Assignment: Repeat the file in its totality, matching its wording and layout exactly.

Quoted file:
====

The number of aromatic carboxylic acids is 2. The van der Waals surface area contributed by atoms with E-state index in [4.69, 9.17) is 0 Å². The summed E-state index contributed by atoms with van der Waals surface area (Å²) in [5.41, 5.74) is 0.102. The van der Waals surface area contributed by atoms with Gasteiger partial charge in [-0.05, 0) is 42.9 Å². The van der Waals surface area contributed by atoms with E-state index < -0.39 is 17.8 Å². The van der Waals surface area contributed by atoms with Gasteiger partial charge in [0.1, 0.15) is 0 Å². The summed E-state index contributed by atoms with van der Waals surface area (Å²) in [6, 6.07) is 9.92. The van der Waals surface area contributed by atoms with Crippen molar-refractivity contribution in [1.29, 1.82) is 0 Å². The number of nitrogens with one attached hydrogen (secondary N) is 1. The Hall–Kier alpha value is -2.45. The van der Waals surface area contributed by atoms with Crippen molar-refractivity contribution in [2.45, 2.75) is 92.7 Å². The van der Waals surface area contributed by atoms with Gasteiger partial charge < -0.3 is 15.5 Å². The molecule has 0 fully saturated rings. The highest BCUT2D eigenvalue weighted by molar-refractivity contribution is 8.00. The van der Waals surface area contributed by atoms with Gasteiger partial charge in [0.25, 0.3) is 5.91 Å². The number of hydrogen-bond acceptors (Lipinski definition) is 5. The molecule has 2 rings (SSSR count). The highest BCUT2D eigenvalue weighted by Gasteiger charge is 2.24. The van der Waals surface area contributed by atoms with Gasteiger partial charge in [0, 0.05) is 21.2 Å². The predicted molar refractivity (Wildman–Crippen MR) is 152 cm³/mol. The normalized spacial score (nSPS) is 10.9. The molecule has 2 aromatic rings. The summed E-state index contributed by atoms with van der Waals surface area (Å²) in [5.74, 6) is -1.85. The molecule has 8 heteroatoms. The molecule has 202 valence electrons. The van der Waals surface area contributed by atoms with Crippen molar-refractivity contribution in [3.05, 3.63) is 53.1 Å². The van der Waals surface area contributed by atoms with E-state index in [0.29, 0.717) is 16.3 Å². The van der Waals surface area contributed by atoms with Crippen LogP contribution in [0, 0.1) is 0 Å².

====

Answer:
The number of aromatic carboxylic acids is 2. The van der Waals surface area contributed by atoms with E-state index in [4.69, 9.17) is 0 Å². The summed E-state index contributed by atoms with van der Waals surface area (Å²) in [5.41, 5.74) is 0.102. The van der Waals surface area contributed by atoms with Gasteiger partial charge in [-0.05, 0) is 42.9 Å². The van der Waals surface area contributed by atoms with E-state index < -0.39 is 17.8 Å². The van der Waals surface area contributed by atoms with Gasteiger partial charge in [0.1, 0.15) is 0 Å². The summed E-state index contributed by atoms with van der Waals surface area (Å²) in [6, 6.07) is 9.92. The van der Waals surface area contributed by atoms with Crippen molar-refractivity contribution in [1.29, 1.82) is 0 Å². The number of nitrogens with one attached hydrogen (secondary N) is 1. The Hall–Kier alpha value is -2.45. The van der Waals surface area contributed by atoms with Crippen molar-refractivity contribution in [2.45, 2.75) is 92.7 Å². The van der Waals surface area contributed by atoms with Gasteiger partial charge < -0.3 is 15.5 Å². The molecule has 0 fully saturated rings. The highest BCUT2D eigenvalue weighted by molar-refractivity contribution is 8.00. The van der Waals surface area contributed by atoms with Gasteiger partial charge in [0.25, 0.3) is 5.91 Å². The number of hydrogen-bond acceptors (Lipinski definition) is 5. The molecule has 2 rings (SSSR count). The highest BCUT2D eigenvalue weighted by Gasteiger charge is 2.24. The van der Waals surface area contributed by atoms with Gasteiger partial charge in [0, 0.05) is 21.2 Å². The predicted molar refractivity (Wildman–Crippen MR) is 152 cm³/mol. The normalized spacial score (nSPS) is 10.9. The molecule has 2 aromatic rings. The summed E-state index contributed by atoms with van der Waals surface area (Å²) in [5.74, 6) is -1.85. The molecule has 8 heteroatoms. The molecule has 202 valence electrons. The van der Waals surface area contributed by atoms with Crippen molar-refractivity contribution in [3.05, 3.63) is 53.1 Å². The van der Waals surface area contributed by atoms with E-state index in [0.29, 0.717) is 16.3 Å². The van der Waals surface area contributed by atoms with Crippen LogP contribution in [0, 0.1) is 0 Å².